Once the 'maharaja' of civil aviation, Air India is now so troubled that it is in danger of crash-landing. Flight navigator C N Badhe who planned the route and navigated the first commercial flight of the the airline, recalls its lost glory
Financially deep in the red, national carrier Air India seems to be going from bad to worse, with pilots and other staff going on strike at the drop of a hat, and delayed and cancelled flights becoming commonplace.
Things were different once. In late 1940s, when Air India launched international flights, they were manned by an all-Indian crew; the aircraft had an Indian registration number painted on the fin of the aircraft with the Indian flag. It was a picturesque sight, which older citizens will not have forgotten.
Today one sees the aircraft in shoddy condition – fliers are faced with broken-down seats and cockroaches in the aisle, if not in their food. The exteriors of the planes look equally drab after the airline did away with the iconic 'maharaja' symbol as well as its successor, the centaur.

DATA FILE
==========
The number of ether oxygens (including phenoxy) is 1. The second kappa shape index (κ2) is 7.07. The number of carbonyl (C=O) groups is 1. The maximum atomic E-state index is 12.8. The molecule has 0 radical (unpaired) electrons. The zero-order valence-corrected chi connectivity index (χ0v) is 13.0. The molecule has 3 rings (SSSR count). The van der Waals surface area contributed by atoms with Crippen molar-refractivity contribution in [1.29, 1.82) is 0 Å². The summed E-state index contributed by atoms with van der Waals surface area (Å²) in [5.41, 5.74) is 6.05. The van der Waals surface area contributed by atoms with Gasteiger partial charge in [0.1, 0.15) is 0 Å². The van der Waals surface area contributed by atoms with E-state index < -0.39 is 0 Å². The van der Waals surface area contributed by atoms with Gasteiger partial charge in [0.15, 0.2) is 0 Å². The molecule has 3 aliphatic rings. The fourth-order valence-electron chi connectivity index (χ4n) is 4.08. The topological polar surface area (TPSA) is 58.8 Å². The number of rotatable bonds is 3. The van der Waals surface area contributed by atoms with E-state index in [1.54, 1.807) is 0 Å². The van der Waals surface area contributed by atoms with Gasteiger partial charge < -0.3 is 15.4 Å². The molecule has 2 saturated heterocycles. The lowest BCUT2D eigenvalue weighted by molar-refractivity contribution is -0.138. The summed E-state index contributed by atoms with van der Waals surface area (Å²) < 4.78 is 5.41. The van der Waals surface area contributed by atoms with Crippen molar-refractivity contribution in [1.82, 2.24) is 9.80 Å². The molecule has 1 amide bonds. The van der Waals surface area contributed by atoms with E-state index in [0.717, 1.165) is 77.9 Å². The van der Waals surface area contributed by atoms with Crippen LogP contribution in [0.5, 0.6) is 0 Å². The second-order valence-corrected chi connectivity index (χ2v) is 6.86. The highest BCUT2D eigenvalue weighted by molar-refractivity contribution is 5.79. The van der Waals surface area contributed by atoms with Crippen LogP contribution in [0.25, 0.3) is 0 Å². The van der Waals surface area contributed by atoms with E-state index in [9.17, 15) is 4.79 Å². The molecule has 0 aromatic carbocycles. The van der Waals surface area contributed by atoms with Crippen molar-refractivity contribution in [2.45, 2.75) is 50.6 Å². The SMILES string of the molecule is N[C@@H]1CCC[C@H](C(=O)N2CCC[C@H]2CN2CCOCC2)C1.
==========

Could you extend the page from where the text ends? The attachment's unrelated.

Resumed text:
Things were different 50 or 60 years ago. At that time working in Air India in any capacity was considered a prestigious job and we were surrounded by an aura of esteem.
All of us who were then working for Air India put all our efforts to make it one of the best airlines in the world and fulfil the dream of its founder, J R D Tata.
Air India was the first airline from the Orient to fly to the Western countries, before airlines like Australia's Quantas, Japan Airlines, Singapore Airlines and many others started to fly to the West. Air India's in-flight service was excellent and was well known as 'maharaja' service all over the world.